What is an IBCLC?


Ask for 5! I-B-C-L-C

IBCLC stands for International Board Certified Lactation Consultant.  An IBCLC is a member of the maternal-child health care team that specializes in the clinical management of breastfeeding. An IBCLC may also use the designation Registered Lactation Consultant, or RLC.

IBCLCs have completed extensive, comprehensive education in breastfeeding and human lactation, college education in the health sciences, and supervised clinical experience hours providing care to breastfeeding families. IBCLCs have demonstrated they are qualified to work with breastfeeding mother and baby pairs as clinicians by passing the International Board of Lactation Consultant Examiners exam, a rigorous test that covers all aspects of lactation science and breastfeeding care. IBLCE is the only certification program in lactation accredited by the National Commission for Certifying Agencies (NCAA), a regulatory body that provides volunteer oversight for allied health professions. IBLCE has established Professional Standards for IBCLCs. IBCLCs must renew their certification every five years, either through continuing education (CERPs) or by re-examination

IBCLCs focus on preventative health care. A problem solving approach is used to provide evidence-based information and support to pregnant and breastfeeding women. Parents are empowered to make informed decisions about their care, and self-care is promoted and encouraged. IBCLCs can help mothers overcome common breastfeeding challenges such as latch issues, sore nipples, plugged ducts,  and low milk production. They can provide assistance with more complex issues, such as breastfeeding with illness or disability, low weight gain, breast and nipple infections, and tongue tie.  IBCLCs also provide support for concerns related to the normal course of breastfeeding such as nighttime parenting, returning to work or school, pumping breastmilk, and diet and nutrition as it relates to breastfeeding. Appropriate referrals may be made to other healthcare professionals and community resources in order to meet individual needs.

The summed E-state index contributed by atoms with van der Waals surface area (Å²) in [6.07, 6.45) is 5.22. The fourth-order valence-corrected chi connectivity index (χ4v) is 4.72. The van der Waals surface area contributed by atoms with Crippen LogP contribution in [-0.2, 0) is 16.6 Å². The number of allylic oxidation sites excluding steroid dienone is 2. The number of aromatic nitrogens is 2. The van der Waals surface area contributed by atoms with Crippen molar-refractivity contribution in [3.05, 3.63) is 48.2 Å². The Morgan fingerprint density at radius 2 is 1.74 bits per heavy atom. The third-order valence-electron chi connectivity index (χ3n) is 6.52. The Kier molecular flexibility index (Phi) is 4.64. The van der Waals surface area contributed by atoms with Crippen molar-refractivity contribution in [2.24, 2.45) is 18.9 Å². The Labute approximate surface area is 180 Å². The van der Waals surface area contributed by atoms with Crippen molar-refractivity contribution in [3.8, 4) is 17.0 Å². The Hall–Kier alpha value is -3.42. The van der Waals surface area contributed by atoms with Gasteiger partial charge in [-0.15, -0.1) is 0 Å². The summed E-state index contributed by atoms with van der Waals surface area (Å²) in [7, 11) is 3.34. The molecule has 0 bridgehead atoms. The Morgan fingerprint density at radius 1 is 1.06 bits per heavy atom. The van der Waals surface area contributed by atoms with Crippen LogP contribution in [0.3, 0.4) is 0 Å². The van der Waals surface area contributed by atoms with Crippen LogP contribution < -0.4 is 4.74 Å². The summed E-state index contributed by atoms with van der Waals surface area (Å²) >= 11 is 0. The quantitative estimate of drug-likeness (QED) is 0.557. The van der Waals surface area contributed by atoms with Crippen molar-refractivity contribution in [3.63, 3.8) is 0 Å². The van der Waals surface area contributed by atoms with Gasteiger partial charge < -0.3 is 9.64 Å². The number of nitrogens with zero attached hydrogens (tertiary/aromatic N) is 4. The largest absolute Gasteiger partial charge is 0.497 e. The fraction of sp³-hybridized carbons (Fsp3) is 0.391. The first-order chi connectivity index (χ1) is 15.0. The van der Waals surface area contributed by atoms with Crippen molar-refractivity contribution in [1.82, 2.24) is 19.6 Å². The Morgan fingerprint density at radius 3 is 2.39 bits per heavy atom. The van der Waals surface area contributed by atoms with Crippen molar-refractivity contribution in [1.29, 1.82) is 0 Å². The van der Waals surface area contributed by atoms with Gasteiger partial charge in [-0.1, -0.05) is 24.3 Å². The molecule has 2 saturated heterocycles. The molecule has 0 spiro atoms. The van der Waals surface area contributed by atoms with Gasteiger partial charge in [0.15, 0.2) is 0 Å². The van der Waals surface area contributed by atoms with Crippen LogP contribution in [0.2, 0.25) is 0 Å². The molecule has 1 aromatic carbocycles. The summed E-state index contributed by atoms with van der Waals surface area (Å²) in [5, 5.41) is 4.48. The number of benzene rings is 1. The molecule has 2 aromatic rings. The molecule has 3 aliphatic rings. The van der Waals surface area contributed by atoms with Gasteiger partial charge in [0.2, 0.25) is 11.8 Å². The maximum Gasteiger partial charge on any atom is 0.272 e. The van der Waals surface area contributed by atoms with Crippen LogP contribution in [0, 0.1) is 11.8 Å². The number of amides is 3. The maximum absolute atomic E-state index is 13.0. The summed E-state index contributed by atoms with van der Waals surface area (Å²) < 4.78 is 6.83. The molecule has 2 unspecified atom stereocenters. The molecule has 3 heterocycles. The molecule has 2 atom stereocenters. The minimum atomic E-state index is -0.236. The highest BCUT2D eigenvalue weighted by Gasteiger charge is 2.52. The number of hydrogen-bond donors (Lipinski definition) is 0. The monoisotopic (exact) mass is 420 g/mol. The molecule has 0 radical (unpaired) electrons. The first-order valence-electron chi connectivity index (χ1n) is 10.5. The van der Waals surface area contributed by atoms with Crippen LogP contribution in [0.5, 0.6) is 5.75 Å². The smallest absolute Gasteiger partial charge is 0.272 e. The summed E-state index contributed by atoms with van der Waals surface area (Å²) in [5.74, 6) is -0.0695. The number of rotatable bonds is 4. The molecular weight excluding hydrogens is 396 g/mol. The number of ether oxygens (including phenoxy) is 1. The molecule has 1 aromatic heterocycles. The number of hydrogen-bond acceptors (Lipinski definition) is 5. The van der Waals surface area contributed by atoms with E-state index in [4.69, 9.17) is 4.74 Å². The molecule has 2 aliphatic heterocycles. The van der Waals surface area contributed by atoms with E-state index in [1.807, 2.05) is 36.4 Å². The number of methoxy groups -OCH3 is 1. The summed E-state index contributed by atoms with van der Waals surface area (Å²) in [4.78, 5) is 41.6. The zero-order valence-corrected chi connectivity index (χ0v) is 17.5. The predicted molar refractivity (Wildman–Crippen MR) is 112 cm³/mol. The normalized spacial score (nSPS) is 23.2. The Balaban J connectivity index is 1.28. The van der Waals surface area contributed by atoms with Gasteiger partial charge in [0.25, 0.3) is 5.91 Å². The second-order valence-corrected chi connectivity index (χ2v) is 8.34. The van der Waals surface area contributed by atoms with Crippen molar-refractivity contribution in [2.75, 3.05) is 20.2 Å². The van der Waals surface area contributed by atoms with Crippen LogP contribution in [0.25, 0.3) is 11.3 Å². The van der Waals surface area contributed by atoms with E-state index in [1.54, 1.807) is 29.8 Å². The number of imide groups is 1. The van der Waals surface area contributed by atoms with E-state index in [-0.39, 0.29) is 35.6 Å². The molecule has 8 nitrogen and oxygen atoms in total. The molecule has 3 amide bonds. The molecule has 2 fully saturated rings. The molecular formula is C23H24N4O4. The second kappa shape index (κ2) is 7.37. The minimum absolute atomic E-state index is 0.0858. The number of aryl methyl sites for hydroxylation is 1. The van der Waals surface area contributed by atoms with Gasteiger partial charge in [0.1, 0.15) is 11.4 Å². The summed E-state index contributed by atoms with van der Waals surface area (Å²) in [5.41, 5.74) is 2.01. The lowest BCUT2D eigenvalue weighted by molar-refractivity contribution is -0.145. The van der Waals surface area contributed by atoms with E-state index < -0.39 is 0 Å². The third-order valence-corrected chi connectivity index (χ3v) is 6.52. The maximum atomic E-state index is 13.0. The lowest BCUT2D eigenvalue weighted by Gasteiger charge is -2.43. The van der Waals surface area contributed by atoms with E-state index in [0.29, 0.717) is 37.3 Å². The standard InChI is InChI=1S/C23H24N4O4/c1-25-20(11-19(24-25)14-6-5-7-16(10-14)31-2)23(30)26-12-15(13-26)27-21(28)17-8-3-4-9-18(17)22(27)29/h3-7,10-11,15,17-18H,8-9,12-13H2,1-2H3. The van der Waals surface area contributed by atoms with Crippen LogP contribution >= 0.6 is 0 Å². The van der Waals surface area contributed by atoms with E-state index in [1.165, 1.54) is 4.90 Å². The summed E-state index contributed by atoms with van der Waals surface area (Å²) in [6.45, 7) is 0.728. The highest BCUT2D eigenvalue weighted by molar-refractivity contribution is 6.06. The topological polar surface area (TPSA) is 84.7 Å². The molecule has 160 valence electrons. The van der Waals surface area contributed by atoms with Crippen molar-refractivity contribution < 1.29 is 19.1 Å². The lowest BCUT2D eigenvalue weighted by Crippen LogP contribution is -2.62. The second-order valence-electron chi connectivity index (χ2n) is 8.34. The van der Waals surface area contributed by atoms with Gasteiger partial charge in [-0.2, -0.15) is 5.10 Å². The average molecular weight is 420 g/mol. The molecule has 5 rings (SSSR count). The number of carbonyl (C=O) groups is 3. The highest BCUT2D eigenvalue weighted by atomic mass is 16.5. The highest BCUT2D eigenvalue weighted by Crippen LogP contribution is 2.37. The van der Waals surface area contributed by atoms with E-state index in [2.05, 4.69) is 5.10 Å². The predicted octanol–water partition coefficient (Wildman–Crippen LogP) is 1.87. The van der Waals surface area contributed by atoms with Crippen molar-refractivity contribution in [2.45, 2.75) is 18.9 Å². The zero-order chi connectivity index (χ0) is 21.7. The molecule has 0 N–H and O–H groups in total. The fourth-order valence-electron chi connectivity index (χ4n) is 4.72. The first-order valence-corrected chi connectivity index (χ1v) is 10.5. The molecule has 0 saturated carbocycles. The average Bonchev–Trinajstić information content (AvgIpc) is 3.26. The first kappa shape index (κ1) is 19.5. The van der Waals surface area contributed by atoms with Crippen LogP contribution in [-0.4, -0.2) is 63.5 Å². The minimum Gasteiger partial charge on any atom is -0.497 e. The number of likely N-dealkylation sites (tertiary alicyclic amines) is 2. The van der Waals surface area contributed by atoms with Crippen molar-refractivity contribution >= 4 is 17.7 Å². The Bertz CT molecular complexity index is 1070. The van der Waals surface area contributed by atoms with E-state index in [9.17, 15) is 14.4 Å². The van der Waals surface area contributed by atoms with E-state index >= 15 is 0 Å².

See a promotional video here:

Read about the extensive training of IBCLCs, as well as the many ways they can support moms here:  The Alphabet Soup of Breastfeeding Support

 Find an IBCLC:

  • ILCA: Find a Lactation Consultant Directory: IBCLCs who are also members of the International Lactation Consultant Association (ILCA) may choose to have their contact information listed on this page. This is a great place to start a search, but may not be a comprehensive listing of all IBCLCs in your area.

  • Department of Public Health or WIC Breastfeeding Resource Directory: Search your state Health Department or WIC website for this valuable listing of breastfeeding support resources in your community.

  • Web Search: Most IBCLCs in private or group practice have a website and/or a Facebook page that is searchable using a web search engine such as Google or Bing. Searching for IBCLCs in a specific city, geographic region, or zip code may help you narrow down the results. (For example, “IBCLC New York, NY” or “IBCLC Bay Area CA.”)

  • Word of mouth and referrals: Ask your physician, nurse, or nutritionist for a referral. Your insurance company may have a referral list of  IBCLCs that are covered under your plan. You may also find recommendations from from other women through parenting groups, breastfeeding support groups or meet-ups, and online groups.

More information:

Explore more information about IBCLCs

Position Paper on the Role and Impact of the IBCLC

Updated: 7/15

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